For this study, published in JAMA Oncology, researchers examined data from 1,868 men ages 18 to 59 who participated in the National Health and Nutrition Examination Survey and received physical exams at a mobile examinations centers.

The results suggest that 45 percent of men in this age group have HPV, and 25 percent have one of the high-risk types, such as HPV-16 and HPV-18. This means that more than five million men have one of these two types of the virus that are responsible for 70 percent of all cervical cancer. Only 10.7 percent of men who were eligible for the vaccine based on their age were vaccinated.

Many men who contract HPV will experience no symptoms and clear the virus naturally in six to 18 months. Some men, however, especially those who contract a high-risk type of virus, may develop cancer of the penis or anus. Of course, men who contract the high-risk types can also transmit the virus to female partners who are then at risk of developing cervical cancer, or to male partners.

While the majority of people exposed to HPV will experience no negative health side effects, many men and women will not be that lucky—approximately 17,600 women and 9,300 men are affected by HPV-caused cancers each year. Some will die as a result.

No Time for Vaccine Fears

Yet most of these deaths are preventable.

First and most importantly, they can be prevented through widespread use of the vaccine that’s been available in some iteration since 2006 and is suggested for both boys and girls. The CDC now recommends that all 11- and 12-year-old boys and girls receive two doses of the HPV vaccine over a six- to 12-month period. The goal is to protect them before they become sexually active. Catch-up vaccines are recommended for males through age 21, as well as females and transgender adults through age 26, who were not vaccinated when they were younger.

We have an effective vaccine that prevents cancer. It is as simple as that. Research has confirmed that the vaccine is working—one study found that six years after the vaccine was introduced, HPV rates were down 64 percent among teen girls and 34 percent among women in their 20s.

And yet, as of 2015, only six out of ten girls and five out of ten boys had received at least one of the recommended shots.

Unfortunately, HPV vaccine rates lag behind those of other routine immunizations, in part due to misinformation about all vaccines and in part because of a reluctance to vaccinate children against an STI at a young age.

Parents need to be reassured that vaccines, including the HPV vaccine, are safe. The Food and Drug Administration (FDA) requires years of research before a vaccine is approved, and the CDC collects data on all adverse effects once the vaccine is on the market. The HPV vaccine has been found to cause pain or swelling in the injection site, headache, fatigue, nausea, and joint pain. These side effects are usually mild. Some patients have fainted after the injection, but this can happen after any medical procedure.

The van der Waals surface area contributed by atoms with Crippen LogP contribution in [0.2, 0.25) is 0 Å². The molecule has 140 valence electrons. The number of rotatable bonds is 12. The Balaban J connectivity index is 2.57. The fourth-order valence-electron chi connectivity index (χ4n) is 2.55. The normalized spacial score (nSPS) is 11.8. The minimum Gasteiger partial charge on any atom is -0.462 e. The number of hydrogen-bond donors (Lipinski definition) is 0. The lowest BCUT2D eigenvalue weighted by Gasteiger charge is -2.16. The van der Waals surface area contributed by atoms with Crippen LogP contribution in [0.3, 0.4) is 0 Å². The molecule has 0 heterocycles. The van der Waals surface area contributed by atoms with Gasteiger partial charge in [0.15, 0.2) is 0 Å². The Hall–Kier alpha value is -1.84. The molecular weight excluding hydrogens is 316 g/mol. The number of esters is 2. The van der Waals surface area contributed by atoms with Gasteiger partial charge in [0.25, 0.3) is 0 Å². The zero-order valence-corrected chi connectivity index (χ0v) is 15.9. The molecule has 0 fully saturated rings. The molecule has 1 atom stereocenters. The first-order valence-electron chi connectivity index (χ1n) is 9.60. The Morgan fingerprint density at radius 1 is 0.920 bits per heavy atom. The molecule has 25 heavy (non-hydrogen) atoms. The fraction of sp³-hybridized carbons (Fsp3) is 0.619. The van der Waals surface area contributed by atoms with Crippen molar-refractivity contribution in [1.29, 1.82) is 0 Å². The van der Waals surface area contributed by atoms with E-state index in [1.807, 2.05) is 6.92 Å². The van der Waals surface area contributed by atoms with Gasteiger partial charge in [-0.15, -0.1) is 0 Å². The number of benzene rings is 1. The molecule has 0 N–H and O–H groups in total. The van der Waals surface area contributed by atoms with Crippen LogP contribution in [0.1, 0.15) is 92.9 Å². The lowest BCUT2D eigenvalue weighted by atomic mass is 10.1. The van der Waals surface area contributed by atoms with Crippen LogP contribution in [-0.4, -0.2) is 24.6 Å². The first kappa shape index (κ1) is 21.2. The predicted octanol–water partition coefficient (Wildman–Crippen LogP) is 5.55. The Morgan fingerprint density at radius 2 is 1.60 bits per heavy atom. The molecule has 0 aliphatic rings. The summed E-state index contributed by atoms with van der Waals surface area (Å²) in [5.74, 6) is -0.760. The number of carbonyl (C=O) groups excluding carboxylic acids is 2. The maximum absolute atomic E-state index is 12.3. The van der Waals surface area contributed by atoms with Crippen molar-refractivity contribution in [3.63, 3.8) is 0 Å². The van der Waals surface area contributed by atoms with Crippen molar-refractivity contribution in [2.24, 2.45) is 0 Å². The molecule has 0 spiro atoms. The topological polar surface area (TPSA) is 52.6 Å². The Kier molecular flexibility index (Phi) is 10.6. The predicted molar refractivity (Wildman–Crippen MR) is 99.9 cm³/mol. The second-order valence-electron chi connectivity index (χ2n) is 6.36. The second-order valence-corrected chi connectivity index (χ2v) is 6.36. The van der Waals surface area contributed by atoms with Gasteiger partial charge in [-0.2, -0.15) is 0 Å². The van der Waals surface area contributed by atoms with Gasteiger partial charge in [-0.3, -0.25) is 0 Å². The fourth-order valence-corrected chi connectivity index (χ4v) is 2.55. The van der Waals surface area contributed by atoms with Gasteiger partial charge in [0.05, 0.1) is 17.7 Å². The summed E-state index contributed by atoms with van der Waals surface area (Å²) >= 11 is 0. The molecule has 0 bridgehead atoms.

One concern often raised about HPV specifically is that vaccinating girls against a sexually transmitted infection will somehow cause them to change their sexual behavior. This is part of an ongoing myth that resurfaces every time a new prevention method for STIs or pregnancy method becomes available. It’s seemingly based on the notions that negative consequences are the only thing keeping young women’s sexual behavior in line and that minimizing risks will increase promiscuity. These ideas are incorrect (not to mention offensive). Numerous studies have shown that young women who receive the HPV vaccine don’t have more sex than their unvaccinated peers and still believe it’s important to practice safer sex.

In addition to making sure all young people are vaccinated, we need to increase screening cervical cancer. The CDC recommends regular Pap tests for women ages 21 to 65 but found in 2012 that more than eight million women had not been screened in the previous five years. Pap tests can screen for pre-cancerous changes to cervical cells, which can treated before they become cancers. Since the 1950s, when the Pap test became widely used, U.S. deaths from cervical cancer declined 70 percent. And, the CDC reports that more than 50 percent of all newly diagnosed cervical cancers are in women who have never been screened or have not been screened in the previous five years of their lives. Increasing the number of women—especially Black women—screened for cervical cancer will undoubtedly reduce the incidence and death rate of this disease.

Finally, there are condoms. Latex condoms can reduce the risk of both HPV and related health problems. In one study, women who reported that their boyfriends always used condoms were 70 percent less likely to get HPV than those who said their boyfriends used condoms less than 5 percent of the time. In addition, none of the women who reported always using condoms was diagnosed with a cervical lesion during the study period.

There is no doubt that these two most recent studies are bad news. Cancer mortality is higher than we thought, especially for Black women, and almost half of men have at least one type of HPV, with a quarter of them having types known to cause cancer. But we have to remember that there is also good news. Between the vaccine, the Pap test, and condoms, we have tools to prevent almost all of this. I hope the bad news will motivate all of us to spread the word and take action.